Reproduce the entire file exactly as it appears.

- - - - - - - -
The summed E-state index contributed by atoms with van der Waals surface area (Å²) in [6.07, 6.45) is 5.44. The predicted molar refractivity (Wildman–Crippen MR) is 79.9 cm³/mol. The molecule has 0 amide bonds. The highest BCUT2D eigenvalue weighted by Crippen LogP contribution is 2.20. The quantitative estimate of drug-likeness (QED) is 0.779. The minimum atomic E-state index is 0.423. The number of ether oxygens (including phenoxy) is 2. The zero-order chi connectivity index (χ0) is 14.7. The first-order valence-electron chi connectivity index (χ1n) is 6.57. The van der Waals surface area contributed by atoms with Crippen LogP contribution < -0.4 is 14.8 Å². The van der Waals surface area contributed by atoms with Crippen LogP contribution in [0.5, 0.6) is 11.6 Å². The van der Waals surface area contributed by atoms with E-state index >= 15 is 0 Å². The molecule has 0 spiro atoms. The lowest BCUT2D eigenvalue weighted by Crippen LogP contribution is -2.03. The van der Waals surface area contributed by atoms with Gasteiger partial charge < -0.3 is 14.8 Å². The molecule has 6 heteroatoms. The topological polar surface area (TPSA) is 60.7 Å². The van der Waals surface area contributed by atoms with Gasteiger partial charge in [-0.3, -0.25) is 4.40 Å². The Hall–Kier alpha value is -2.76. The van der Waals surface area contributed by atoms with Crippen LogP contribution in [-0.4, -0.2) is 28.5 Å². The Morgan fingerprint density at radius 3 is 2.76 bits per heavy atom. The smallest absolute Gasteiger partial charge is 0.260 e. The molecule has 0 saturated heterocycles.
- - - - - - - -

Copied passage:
The summed E-state index contributed by atoms with van der Waals surface area (Å²) in [6.07, 6.45) is 5.44. The predicted molar refractivity (Wildman–Crippen MR) is 79.9 cm³/mol. The molecule has 0 amide bonds. The highest BCUT2D eigenvalue weighted by Crippen LogP contribution is 2.20. The quantitative estimate of drug-likeness (QED) is 0.779. The minimum atomic E-state index is 0.423. The number of ether oxygens (including phenoxy) is 2. The zero-order chi connectivity index (χ0) is 14.7. The first-order valence-electron chi connectivity index (χ1n) is 6.57. The van der Waals surface area contributed by atoms with Crippen LogP contribution < -0.4 is 14.8 Å². The van der Waals surface area contributed by atoms with Crippen LogP contribution in [0.5, 0.6) is 11.6 Å². The van der Waals surface area contributed by atoms with E-state index >= 15 is 0 Å². The molecule has 0 spiro atoms. The lowest BCUT2D eigenvalue weighted by Crippen LogP contribution is -2.03. The van der Waals surface area contributed by atoms with Gasteiger partial charge < -0.3 is 14.8 Å². The molecule has 6 heteroatoms. The topological polar surface area (TPSA) is 60.7 Å². The van der Waals surface area contributed by atoms with Gasteiger partial charge in [-0.3, -0.25) is 4.40 Å². The Hall–Kier alpha value is -2.76. The van der Waals surface area contributed by atoms with Crippen LogP contribution in [-0.4, -0.2) is 28.5 Å². The Morgan fingerprint density at radius 3 is 2.76 bits per heavy atom. The smallest absolute Gasteiger partial charge is 0.260 e. The molecule has 0 saturated heterocycles.